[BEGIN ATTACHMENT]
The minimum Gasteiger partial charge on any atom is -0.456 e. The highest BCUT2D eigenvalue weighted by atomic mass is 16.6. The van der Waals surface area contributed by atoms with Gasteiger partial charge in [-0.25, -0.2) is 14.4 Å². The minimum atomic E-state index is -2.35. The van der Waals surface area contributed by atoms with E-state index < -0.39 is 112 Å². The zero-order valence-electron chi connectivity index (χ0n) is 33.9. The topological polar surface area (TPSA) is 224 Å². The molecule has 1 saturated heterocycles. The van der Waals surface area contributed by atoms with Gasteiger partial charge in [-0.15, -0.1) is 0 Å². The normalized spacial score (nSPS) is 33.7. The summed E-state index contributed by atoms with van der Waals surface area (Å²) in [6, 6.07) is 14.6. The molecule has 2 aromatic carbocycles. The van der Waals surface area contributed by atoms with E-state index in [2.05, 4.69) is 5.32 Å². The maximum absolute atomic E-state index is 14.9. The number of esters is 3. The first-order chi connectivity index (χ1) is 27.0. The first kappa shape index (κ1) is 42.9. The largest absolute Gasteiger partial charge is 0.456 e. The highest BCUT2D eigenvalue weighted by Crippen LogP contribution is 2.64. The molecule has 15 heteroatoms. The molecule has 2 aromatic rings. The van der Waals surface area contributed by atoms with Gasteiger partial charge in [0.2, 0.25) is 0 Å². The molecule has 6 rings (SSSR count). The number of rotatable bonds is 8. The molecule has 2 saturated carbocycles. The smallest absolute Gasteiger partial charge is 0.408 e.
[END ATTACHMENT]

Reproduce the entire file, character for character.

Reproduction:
The minimum Gasteiger partial charge on any atom is -0.456 e. The highest BCUT2D eigenvalue weighted by atomic mass is 16.6. The van der Waals surface area contributed by atoms with Gasteiger partial charge in [-0.25, -0.2) is 14.4 Å². The minimum atomic E-state index is -2.35. The van der Waals surface area contributed by atoms with E-state index < -0.39 is 112 Å². The zero-order valence-electron chi connectivity index (χ0n) is 33.9. The topological polar surface area (TPSA) is 224 Å². The molecule has 1 saturated heterocycles. The van der Waals surface area contributed by atoms with Gasteiger partial charge in [-0.15, -0.1) is 0 Å². The normalized spacial score (nSPS) is 33.7. The summed E-state index contributed by atoms with van der Waals surface area (Å²) in [6, 6.07) is 14.6. The molecule has 2 aromatic carbocycles. The van der Waals surface area contributed by atoms with E-state index in [2.05, 4.69) is 5.32 Å². The maximum absolute atomic E-state index is 14.9. The number of esters is 3. The first-order chi connectivity index (χ1) is 27.0. The first kappa shape index (κ1) is 42.9. The largest absolute Gasteiger partial charge is 0.456 e. The highest BCUT2D eigenvalue weighted by Crippen LogP contribution is 2.64. The molecule has 15 heteroatoms. The molecule has 2 aromatic rings. The van der Waals surface area contributed by atoms with Gasteiger partial charge in [0.2, 0.25) is 0 Å². The molecule has 6 rings (SSSR count). The number of rotatable bonds is 8. The molecule has 2 saturated carbocycles. The smallest absolute Gasteiger partial charge is 0.408 e.